Planning for a Career in Public Broadcasting
When you're growing up, you start making larger and larger decisions for yourself. First, you will usually have things pretty much planned out by your parents and school. But then, you can start to form what your life is going to be and can begin pointing yourself in the right direction. One of the first major decisions a person is able to make in their lifetime is what they are going to do after high school. Some people plan to start out working in industry and will work their way up to being the boss while others want to get a few degrees right away. Those who are interested in the broadcasting industry tend to fall into two groups as well: some are heading towards a job with a radio or TV station that serves an audience for profit while others are intrigued by the idea of a not-for-profit broadcast entity with a focus on providing a community service. One of the options that many people look into, particularly for the latter role, is community college.
If you're looking into a community college then you will likely be part of a two-year program rather than one of the four-year degrees that are offered by private research colleges. There you might learn the basics of engineering, for example, so that you will be able to work for or run a company in manufacturing but you will not necessarily learn the engineering practices that one would need to design groundbreaking new models of these items. One of the ways that many people look at community college programs is that they are essentially more hands on.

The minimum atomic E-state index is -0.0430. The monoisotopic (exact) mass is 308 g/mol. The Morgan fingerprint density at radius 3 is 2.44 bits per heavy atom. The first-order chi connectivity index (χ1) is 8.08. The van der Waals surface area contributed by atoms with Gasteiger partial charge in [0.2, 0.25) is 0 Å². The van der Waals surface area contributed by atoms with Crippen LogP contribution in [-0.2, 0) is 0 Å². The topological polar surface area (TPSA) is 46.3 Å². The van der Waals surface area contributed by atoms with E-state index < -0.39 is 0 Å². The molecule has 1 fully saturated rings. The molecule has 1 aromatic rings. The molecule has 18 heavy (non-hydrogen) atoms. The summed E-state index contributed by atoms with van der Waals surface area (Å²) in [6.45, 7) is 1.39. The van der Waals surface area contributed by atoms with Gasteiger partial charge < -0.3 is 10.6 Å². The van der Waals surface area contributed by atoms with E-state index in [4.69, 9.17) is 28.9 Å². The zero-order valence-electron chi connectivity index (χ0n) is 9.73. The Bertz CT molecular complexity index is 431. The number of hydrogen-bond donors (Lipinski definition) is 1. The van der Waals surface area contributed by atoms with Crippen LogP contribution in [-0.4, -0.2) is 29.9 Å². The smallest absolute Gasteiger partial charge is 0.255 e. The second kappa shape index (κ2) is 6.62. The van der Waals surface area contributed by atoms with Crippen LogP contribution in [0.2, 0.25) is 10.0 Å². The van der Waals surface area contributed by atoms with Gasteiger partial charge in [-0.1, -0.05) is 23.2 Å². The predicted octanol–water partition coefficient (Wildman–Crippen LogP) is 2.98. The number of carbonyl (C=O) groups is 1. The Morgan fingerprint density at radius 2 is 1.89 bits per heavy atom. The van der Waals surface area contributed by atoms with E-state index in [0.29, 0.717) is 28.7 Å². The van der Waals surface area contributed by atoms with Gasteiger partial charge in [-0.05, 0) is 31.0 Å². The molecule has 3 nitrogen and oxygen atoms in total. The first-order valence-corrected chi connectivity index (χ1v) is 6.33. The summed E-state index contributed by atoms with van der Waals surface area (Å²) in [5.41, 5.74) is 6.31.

One of the main benefits to being a part of a community college program is that you're going to be getting specialized training in your chosen field in a small class where you will get lots of personal attention. When you're learning to be a dental assistant, for example, you will just be taking courses that are directly relevant to your future career and no extras. If you were in a general science program at a private college then you might find that you're learning a much broader spectrum of information, some of which you will not use in your eventual career, though it will contribute to your education and your personal growth. And you could have as many as four hundred people in your lecture classes. You will generally not find more than twenty people in a community college class learning about real estate training or the hospitality industry.
Because the programs are more focused and specialized, you will find that those who graduate from some community college programs have a greater success rate of getting a job than those who went to a four-year program at a private research college. You should consider all of this when you're deciding if community college might be the right choice for your post secondary education leading to a career in broadcasting. There are a number of programs available for prospective students in Canada: